Interior Minister Aryeh Deri was expected to resign yesterday, a move that would throw Israel's coalition government into turmoil and likely provoke a Cabinet reshuffle.

Rabbi Deri, a leader of the ultra-orthodox Shas Party, had vowed to resign because the outspokenly secular Shulamit Aloni, of the left-wing Meretz alliance, had not yet been fired as education minister, as Deri had demanded.

The resignation, however, would not take effect for 48 hours, giving Prime Minister Yitzhak Rabin until Tuesday night to save his coalition.

Should Deri withdraw from the Cabinet, taking his six fellow Shas members of the parliament out of the governing coalition, Mr. Rabin's parliamentary majority would be reduced to one vote.

While this would be sufficient to stay in office, the government would be dependent on the votes of five Israeli-Arab members of parliament. Rabin has been reluctant to admit the Arabs into his coalition government because he does want to be the first Israeli premier to appoint an Arab to a ministerial post.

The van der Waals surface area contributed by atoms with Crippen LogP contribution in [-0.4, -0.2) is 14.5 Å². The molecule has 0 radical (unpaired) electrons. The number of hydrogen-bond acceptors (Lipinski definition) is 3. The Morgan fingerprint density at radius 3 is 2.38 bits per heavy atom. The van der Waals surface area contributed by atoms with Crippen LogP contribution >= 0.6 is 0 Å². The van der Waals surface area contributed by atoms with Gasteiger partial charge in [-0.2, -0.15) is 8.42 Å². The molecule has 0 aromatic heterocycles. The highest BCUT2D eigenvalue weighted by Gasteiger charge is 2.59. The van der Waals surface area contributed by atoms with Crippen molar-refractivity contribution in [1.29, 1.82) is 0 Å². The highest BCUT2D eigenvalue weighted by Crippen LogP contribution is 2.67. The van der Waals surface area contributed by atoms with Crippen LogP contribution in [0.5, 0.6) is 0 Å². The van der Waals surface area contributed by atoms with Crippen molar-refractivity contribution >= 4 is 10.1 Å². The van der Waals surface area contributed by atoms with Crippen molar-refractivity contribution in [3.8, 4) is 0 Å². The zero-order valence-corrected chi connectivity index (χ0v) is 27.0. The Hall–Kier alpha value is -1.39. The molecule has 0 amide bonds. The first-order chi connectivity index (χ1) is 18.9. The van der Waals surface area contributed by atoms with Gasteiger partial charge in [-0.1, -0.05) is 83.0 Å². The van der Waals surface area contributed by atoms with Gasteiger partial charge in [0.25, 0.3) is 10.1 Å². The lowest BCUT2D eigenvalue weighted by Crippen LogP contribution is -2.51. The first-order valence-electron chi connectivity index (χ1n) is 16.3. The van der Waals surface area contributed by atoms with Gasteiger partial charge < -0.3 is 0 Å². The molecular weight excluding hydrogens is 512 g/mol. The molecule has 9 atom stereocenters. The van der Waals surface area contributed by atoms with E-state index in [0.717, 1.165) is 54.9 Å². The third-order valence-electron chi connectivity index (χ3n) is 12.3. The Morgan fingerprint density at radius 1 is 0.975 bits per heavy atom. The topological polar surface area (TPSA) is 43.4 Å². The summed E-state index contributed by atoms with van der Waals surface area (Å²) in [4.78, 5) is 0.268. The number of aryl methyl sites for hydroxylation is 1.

Such an uncertain majority, even members of the ruling Labor Party concede, would not be firm enough for the government to pursue meaningful peace negotiations with its Arab neighbors. With popular opinion now evenly divided over the merits of conceding land for peace, Rabin needs a strong parliamentary majority in favor of his planned concessions in order to claim a mandate for them.

The most likely outcome of the crisis, most observers believe, is a Cabinet reshuffle which would move Ms. Aloni to another ministry. On Sunday, however, Meretz was still refusing to countenance any change in Aloni's status.

Shas has long opposed Aloni's control of the education ministry, and anti-religious statements she allegedly made in Warsaw during Holocaust memorial celebrations have again aroused the ultra-orthodox community's ire.

Deri's critics, however, see his threats as muscle flexing to illustrate his political clout, in a bid to convince the government not to press corruption charges against him. Police fraud-squad officers are on the point of winding up a three-year investigation of Deri, which is expected to result in criminal charges of misappropriation of funds.

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